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Past and Present of Livingston County
Volume 2. Biographies
by Major A. J. Roof. 1913
W. H. Jackson is one of the honored veterans of the Civil war and a pioneer settler in Livingston county, dating his residence here from 1866. He now owns and operates a fine farm of three hundred and sixty acres on section 28, Jackson township, and in addition to carrying on the work of the fields is engaged to some extent in stock-raising. He was born in Laurel county, Kentucky, November 24, 1845, a son of Humphrey and Adeline (Parl) Jackson, the former a well known farmer in Kentucky. The family is of English origin but has been in America since pre-Revolutionary times. The father of our subject joined the republican party upon its organization and from that time until his death gave stalwart support to its principles and doctrines. He served as justice of the peace for twenty years and otherwise influentially connected with public life. He passed away in 1864 and was survived by his wife for some years, both being buried in the family cemetery in Laurel county.
W. H. Jackson acquired his education in the public schools of his native section and at the age of eighteen laid aside his books in order to enlist for service in the Civil war. He joined the Fourth Kentucky Mounted Infantry and fought in many hotly-contested battles, coming at the close of hostilities with a creditable military record to Livingston county, where he has since remained. He made his home in Jackson township, hiring out as a farm laborer until after his marriage, when he purchased his first twenty acres of land. By hard work, strict economy and untiring perseverance he was able to increase his holdings from time to time until they now aggregate three hundred and sixty acres of land. It lies on section 28, Jack son township, and is improved with a comfortable residence, good barns and outbuildings and modern, labor-saving machinery. In addition to general farming Mr. Jackson engages to a great extent in stock-raising and has made both branches of his work important and profitable.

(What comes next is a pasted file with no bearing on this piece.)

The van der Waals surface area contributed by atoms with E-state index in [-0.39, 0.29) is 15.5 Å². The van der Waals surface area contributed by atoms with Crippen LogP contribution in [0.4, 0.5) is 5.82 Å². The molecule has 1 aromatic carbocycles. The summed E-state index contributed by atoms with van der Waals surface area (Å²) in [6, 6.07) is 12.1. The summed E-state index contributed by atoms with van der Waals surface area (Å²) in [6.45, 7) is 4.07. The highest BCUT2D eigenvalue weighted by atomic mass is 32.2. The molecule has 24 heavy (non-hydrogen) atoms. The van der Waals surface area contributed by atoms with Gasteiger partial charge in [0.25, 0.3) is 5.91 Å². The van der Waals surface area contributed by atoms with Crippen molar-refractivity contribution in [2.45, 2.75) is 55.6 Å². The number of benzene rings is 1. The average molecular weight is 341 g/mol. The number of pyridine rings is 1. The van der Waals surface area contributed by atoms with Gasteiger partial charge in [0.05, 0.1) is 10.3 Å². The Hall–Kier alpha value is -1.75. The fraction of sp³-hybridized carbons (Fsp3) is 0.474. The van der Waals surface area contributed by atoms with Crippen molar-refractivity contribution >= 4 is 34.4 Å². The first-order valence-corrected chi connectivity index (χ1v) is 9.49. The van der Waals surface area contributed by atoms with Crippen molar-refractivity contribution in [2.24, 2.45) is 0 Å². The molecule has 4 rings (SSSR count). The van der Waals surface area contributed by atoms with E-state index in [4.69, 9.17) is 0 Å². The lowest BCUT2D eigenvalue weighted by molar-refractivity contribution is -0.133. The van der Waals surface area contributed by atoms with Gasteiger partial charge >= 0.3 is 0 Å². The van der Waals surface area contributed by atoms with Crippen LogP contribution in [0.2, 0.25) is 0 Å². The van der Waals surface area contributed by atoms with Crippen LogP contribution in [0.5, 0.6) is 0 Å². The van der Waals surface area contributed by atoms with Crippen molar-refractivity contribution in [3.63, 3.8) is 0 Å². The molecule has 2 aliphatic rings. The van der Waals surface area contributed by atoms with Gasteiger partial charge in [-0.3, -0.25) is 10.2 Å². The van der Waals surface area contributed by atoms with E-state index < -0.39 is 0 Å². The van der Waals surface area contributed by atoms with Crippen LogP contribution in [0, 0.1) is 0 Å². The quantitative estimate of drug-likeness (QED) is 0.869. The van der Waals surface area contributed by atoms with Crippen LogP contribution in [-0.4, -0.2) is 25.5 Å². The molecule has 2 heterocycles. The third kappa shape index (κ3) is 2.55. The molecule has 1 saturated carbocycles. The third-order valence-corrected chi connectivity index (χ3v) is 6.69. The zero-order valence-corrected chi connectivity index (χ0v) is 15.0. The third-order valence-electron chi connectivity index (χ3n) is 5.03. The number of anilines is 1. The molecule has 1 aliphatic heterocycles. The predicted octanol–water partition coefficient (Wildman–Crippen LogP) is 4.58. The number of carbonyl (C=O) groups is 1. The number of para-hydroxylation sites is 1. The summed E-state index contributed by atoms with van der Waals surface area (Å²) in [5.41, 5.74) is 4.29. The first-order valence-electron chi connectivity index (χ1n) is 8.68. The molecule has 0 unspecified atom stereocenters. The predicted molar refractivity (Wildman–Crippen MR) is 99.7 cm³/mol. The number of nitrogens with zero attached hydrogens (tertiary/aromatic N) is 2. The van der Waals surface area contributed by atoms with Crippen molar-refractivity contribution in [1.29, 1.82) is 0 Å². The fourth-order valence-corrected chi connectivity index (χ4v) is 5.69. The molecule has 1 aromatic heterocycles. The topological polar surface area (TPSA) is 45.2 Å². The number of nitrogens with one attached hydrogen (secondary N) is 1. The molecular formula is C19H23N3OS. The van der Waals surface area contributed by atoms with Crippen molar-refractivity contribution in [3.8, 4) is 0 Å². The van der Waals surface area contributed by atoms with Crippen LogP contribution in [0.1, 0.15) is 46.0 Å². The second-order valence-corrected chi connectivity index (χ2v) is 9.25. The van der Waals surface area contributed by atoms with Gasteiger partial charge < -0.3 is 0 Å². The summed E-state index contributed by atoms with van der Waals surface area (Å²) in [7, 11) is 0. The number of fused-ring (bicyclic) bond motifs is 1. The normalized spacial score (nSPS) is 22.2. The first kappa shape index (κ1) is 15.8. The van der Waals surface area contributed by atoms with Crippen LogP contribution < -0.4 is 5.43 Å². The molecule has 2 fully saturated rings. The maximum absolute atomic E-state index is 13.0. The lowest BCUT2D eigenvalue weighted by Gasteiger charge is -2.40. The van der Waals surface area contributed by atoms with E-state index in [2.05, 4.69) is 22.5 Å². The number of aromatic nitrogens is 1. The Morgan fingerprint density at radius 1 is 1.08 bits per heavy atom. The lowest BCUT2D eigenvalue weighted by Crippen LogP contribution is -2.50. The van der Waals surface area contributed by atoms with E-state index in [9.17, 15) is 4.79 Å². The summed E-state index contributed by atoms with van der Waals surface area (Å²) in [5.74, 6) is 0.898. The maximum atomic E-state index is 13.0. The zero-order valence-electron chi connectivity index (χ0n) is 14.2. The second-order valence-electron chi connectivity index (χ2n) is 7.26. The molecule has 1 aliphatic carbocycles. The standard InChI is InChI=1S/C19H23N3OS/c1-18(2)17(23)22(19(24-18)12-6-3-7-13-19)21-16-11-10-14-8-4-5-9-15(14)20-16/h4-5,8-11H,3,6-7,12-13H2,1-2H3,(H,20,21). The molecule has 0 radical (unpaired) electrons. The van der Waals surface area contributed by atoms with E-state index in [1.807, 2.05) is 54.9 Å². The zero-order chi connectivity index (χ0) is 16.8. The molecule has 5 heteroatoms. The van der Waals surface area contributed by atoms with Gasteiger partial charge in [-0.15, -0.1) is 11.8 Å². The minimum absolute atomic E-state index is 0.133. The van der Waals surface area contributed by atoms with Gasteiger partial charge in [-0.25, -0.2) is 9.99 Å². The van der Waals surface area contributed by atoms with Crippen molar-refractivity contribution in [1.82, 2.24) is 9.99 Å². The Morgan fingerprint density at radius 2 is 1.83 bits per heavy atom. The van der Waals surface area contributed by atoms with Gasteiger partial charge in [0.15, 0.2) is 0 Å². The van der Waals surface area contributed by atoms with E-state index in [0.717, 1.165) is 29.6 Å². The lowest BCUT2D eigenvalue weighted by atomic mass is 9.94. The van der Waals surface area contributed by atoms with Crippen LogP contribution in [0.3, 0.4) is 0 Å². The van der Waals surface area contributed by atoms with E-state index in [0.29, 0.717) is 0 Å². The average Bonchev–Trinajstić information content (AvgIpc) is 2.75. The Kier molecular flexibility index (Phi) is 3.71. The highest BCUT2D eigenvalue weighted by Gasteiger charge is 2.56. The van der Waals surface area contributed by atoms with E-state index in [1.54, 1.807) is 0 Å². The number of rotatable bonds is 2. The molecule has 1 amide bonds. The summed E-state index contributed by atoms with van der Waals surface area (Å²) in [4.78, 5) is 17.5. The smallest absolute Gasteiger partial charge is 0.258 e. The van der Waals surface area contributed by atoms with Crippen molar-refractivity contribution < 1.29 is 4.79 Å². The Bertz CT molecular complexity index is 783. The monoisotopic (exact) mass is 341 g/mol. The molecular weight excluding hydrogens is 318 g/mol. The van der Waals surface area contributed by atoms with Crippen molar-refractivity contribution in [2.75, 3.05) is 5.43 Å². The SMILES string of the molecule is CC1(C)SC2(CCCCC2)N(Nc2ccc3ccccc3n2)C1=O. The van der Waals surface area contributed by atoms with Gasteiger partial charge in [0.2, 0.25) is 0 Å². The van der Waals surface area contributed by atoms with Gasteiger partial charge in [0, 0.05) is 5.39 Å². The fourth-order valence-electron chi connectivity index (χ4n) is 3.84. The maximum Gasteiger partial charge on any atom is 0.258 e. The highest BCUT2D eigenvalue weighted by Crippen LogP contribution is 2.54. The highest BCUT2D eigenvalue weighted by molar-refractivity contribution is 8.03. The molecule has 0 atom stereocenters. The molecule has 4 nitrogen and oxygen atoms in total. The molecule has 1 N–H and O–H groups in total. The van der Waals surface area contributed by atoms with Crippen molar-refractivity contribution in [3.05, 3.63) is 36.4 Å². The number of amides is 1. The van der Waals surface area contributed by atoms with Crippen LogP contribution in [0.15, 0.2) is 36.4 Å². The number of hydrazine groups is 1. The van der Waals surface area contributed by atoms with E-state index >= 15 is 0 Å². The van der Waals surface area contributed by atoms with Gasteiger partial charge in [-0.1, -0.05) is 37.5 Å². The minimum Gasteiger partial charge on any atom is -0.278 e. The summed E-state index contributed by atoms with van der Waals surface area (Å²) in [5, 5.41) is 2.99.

On the 5th of November, 1868, Mr. Jackson was married on his present farm to Miss Catherine Kessler, a daughter of Christian B. and Mary A. (Smith) Kessler, the former a pioneer farmer in Livingston county. Both have passed away and are buried in the Kessler cemetery, named in honor of members of their family. Mr. and Mrs. Jackson are the parents of four children: Christian, a farmer in Wallowa, Oregon; John, who is operating a farm adjoining that of his father; D. C., who assists his father and also farms for himself; and Walter, who is conducting a business college.
Mr. Jackson is a member of the Christian church, and for years gave his political allegiance to the republican party, severing his connection with it in 1912 to join the ranks of the progressives. He has been a resident of Livingston county for forty-seven years and during this period has witnessed much of the growth and development of this district. The success he now enjoys is well merited, for he has ever followed the most honorable business methods in his dealings with his fellowmen and therefore has gained the high regard of all with whom he is brought into contact.